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GROUP-1 TOPIC ODE TO A NIGHTINGALE BY: - JOHN KEATS

INTRODUCTION
AGE DURING WHICH THE AUTHOR WROTE:

Romanticism is an artistic, literary, and intellectual movement that originated around the middle of the 18th century in Western Europe, and gained strength during the Industrial Revolution. It was partly a revolt against aristocratic, social, and political norms of the time and a reaction against the scientific rationalization of nature in art and literature. The movement stressed strong emotion as a source of aesthetic experience, placing new emphasis on emotions.

CHARACTERISTICS OF ROMANTICISM:

1) A deepened appreciation of the beauties of nature 2) A general exaltation of emotion over reason and of the senses over intellect 3) A turning in upon the self and a heightened examination of human personality and its moods and mental potentialities 4) An emphasis upon imagination as a gateway to transcendent experience and spiritual truth.

ABOUT THE AUTHOR

John Keats

Born

October 31, 1795)


London, England

February 23, 1821 (aged 25) Died Rome, Papal States Occupation Poet Literary movement Romanticism

John Keats) was one of the principal poets of the English Romantic movement. He had a childhood which was full of troubles,his father died at a early age after which his mother Frances Jennings Keats remarried. In 1810, however, his mother died of tuberculosis, leaving him and his siblings in the custody of their grandmother. Keats' grandmother appointed two guardians to take care of her new "charges", and these guardians removed Keats from his old school to become a surgeon's apprentice. But shortly after this Keats left the medical profession and concentrated more on literature, it was during this time that he wrote Isabella, St. Agnes' Eve and Lamia. Parts of Hyperion and the five-act poetic tragedy Otho the Great.

But by now Keats found out that his younger brother Tom was suffering from tuberculosis. Finishing his epic poem "Endymion", Keats left to work in Scotland. However, he too began to show signs of tuberculosis infection on that trip, and returned prematurely. Tom's condition had deteriorated by then, and that Endymion had, as had Poems before it, been the target of much abuse from the critics. Following the death of his brother Keats left his house and started living with his friend Charles Brown, here he fell in love with Fanny (his neighbor). This relationship was cut short when, by 1820, Keats began showing worse signs of the disease that had plagued his family. He left for Italy to regain his health but nothing worked. He died in 1821 at the young age of 26.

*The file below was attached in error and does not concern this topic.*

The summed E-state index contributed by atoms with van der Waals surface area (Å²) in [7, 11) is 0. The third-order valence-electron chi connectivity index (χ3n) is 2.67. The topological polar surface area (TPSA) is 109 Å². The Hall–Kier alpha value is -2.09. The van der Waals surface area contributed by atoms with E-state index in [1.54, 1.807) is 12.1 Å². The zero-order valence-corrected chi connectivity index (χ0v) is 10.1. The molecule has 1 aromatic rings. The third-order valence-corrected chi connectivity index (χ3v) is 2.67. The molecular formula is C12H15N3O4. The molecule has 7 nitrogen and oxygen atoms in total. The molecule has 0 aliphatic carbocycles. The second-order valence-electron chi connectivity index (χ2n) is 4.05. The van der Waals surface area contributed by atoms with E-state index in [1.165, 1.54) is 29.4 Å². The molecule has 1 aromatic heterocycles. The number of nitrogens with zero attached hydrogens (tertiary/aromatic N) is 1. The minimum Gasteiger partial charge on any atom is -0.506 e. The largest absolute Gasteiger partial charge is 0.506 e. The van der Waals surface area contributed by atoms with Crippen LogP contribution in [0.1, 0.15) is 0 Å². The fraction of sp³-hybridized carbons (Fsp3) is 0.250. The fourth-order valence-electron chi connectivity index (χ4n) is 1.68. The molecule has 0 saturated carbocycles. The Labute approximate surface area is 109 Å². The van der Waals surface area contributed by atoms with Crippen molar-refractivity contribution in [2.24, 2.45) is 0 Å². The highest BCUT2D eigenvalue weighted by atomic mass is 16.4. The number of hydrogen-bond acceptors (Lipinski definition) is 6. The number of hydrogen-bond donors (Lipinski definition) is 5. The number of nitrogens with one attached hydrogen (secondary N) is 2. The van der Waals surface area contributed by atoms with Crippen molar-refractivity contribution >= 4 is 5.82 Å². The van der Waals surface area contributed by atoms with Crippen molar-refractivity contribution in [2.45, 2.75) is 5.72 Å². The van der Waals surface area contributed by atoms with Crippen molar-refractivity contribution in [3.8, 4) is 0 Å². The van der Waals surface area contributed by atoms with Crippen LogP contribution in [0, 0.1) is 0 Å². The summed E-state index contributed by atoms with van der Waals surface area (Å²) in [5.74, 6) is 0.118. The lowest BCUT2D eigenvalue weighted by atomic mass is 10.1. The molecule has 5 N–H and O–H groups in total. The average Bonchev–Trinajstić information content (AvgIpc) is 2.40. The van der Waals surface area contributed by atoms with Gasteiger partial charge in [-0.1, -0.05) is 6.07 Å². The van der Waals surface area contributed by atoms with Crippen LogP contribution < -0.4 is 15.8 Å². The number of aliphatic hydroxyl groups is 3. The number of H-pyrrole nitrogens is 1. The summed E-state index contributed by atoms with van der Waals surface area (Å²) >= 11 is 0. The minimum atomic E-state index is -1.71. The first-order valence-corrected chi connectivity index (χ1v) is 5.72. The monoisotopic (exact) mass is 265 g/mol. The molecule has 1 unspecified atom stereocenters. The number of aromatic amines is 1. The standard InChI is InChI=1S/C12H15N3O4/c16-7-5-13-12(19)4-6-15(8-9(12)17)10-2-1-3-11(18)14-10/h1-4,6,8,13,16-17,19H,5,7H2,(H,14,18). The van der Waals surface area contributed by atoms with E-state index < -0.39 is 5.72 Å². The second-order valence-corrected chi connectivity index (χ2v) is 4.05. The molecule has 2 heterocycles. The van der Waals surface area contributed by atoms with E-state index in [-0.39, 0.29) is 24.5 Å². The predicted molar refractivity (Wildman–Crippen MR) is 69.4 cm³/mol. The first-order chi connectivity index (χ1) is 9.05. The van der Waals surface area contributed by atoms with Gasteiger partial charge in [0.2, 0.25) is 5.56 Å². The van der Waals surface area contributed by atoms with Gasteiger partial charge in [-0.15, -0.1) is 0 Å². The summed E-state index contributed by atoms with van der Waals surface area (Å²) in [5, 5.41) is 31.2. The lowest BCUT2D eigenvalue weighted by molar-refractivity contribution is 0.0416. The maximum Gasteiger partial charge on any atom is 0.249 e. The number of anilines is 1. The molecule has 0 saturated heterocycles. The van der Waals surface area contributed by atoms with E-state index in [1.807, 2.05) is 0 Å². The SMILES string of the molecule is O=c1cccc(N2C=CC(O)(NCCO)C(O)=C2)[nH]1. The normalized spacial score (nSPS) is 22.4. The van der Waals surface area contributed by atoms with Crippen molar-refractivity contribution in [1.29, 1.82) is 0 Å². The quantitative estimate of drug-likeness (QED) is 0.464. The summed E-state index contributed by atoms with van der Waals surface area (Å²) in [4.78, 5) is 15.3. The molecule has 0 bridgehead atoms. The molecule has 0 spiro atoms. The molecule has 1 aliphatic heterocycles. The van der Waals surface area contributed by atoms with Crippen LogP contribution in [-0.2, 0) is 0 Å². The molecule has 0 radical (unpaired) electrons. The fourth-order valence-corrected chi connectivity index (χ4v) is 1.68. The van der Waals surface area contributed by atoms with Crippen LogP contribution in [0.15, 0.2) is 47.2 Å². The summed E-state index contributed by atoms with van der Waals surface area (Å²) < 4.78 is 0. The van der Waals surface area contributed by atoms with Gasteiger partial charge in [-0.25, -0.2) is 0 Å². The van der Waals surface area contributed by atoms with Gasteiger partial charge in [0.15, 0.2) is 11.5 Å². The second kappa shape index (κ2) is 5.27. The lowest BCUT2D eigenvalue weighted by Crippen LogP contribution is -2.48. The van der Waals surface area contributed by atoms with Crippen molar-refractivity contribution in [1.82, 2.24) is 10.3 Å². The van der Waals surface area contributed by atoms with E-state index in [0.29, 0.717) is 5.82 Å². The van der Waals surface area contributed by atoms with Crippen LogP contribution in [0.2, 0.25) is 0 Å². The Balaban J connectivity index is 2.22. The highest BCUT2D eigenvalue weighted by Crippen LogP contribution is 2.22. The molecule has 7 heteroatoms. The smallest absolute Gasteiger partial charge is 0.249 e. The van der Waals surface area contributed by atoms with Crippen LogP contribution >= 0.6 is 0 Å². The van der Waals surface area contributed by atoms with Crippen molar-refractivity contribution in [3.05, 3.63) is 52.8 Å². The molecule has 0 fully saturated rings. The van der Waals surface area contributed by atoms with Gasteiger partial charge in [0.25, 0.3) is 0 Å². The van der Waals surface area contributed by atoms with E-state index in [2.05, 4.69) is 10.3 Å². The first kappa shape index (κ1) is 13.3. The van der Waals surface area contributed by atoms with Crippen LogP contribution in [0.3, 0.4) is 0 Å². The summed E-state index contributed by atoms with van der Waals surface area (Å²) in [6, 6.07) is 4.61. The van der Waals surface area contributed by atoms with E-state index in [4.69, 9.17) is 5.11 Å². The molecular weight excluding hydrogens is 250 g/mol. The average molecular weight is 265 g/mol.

CAREER AND WORKS

During his short life, his work received constant critical attacks from the periodicals of the day. Most of his major poems were written between his twenty-third and twenty-fourth years as several major events have been noted as factors in this increased productivity: namely, the death of his brother Tom, the critical reviews of Endymion, and his meeting of Fanny Brown. The famous odes he produced during the spring and summer of 1819 include: Ode to Psyche, Ode on a Grecian Urn, Ode to a Nightingale, Ode on Melancholy, and To Autumn

His genius was not generally perceived during his lifetime. But with the twentieth century, the perception of Keats's poetry expanded; he was and is praised for his seriousness and thoughtfulness, for his dealing with difficult human conflicts and artistic issues and hence Keats became an immortal figure in the history of English literature.

Themes in Keats's Major Poems

Generally "Keats's important poems are related to, or grow directly out of...inner conflicts." For example, pain and pleasure are intertwined in "Ode to a Nightingale" and "Ode on a Grecian Urn"; love is intertwined with pain, and pleasure is intertwined with death in "La Belle Dame Sans Merci," "The Eve of St. Agnes," and "Isabella; or, the Pot of Basil."

Other conflicts appear in Keats's poetry: sensation or passion / enduring art dream or vision / reality transient joy / melancholy the ideal / the real mortal / immortal life / death separation / connection being immersed in passion / desiring to escape passion

Keats often associated love and pain both in his life and in his poetry. Identity is an issue in his view of the poet and for the dreamers in his odes and narrative poems.

ODE TO A NIGHTINGALE

HISTORICAL BACKGROUND OF THE POEM: It was written in May, 1819, in the garden of the Inn, According to Keats' friend, Charles Armitage Brown, a nightingale had built its nest near his home in the spring of 1819. Keats felt a "tranquil and continual joy in her song; and one morning he took his chair from the breakfast table to the grass plot under a plum tree, where he sat for two of three hours. But this account is often rejected by many critics.

THEME AND EXPLANATION OF THE POEM: Ode to A Nightingale" is a poem in which Keats uses detailed description to contrast natural beauty and reality, life and death. In the opening verse, the writer becomes captivated by the nightingale's peaceful song. Throughout, the song becomes a powerful spell that transcends the mortal world of Keats. Interwoven throughout the poem are his thoughts about death.